Manchester United lionised as the star manager of its first female football team a convicted paedophile who abused young girls, The Times can reveal.

Geoff Konopka, in charge of Manchester United Ladies from 1983 to 2001, was celebrated by the club for his early involvement with the women’s game and recently visited Old Trafford as a “special guest” during a match attended by thousands of children.

An investigation by The Times has found that he was sentenced to four years in prison in 2011 and put on the sex offenders’ register for a decade after being convicted of 19 offences of indecent assault and gross indecency against girls aged under 16 and 14.

Despite Konopka also having an “active suspension” on the Football Association’s safeguarding system — banning him from working or coaching for any team — United commemorated his career and featured him in a display at the Old Trafford museum.

In response to the revelations, the club said that it had been unaware of his crimes and expressed “its heartfelt sympathy to the victims and all those affected by these abhorrent crimes”.

The club confirmed that it “will have no further connection” with Konopka and had contacted the legal and football authorities “as a matter of urgency”.

The Times has spoken to several former players from the United Ladies squad who first alerted the club to Konopka’s convictions. In emails to its safeguarding co-ordinator, they expressed their “shock” and “disgust” at seeing him “paraded hand-in-hand with Manchester United” in promotional material published on its website in July.

The United team beat Newcastle 2-0 at Wembley in 1996 in a match played before the men’s Charity Shield

The United team beat Newcastle 2-0 at Wembley in 1996 in a match played before the men’s Charity Shield

In an online article presenting Manchester United as an early advocate of women’s football, which was also published in a printed programme given to fans at a game last year, the club highlights the success of “Konopka’s Reds”.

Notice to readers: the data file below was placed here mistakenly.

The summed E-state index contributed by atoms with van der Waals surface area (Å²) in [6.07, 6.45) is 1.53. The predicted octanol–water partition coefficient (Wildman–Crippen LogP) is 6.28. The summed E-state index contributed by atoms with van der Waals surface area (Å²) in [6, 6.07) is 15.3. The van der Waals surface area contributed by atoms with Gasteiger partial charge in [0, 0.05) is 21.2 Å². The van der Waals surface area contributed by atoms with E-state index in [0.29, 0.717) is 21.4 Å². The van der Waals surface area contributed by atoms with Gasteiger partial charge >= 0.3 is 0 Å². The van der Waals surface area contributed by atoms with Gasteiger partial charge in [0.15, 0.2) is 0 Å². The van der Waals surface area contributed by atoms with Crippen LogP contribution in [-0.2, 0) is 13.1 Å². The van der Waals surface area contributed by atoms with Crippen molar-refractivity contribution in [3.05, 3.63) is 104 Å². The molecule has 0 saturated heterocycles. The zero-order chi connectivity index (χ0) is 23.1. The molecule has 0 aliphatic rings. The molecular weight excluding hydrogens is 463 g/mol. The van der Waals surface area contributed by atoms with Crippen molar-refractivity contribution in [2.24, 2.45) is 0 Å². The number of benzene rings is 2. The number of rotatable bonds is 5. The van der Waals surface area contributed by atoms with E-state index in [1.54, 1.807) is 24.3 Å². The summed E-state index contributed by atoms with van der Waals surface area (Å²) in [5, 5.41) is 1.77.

They were one of the first female teams to play at Wembley Stadium, in 1994 and again in 1996, in informal fixtures regarded as milestones for gender equality in the sport.

Konopka, 79, was quoted praising the club for helping the squad, noting that “we were so well looked after” at Wembley with food, travel and branded kits paid for.

While there was scant mention in the piece of the female footballers who played, the club detailed an “extensive list of trophies they won under Konopka”, including the manager of the year award.

It also revealed that Konopka “in recent years has enjoyed seeing the current United Women side in action” and supplied memorabilia to the stadium museum.

In March last year he was at a Women’s Super League game as United’s special guest to watch the team play against Everton at home. The match, which he attended alongside a former United Ladies player, broke attendance records with more than 20,000 fans turning up to show their support, many of whom were young girls with their parents.

The former players, who played at the historic Wembley games, demanded a public apology from the club for presenting Konopka as the “hero” behind their sporting achievements and for allowing him to attend a recent women’s game as a “guest of honour”.

They also disputed United’s portrayal of how well they were treated, describing it as a “misogynistic” and “woman-hating club” that refused to provide them with footballs to train with or proper kits during matches in the 1980s and 1990s.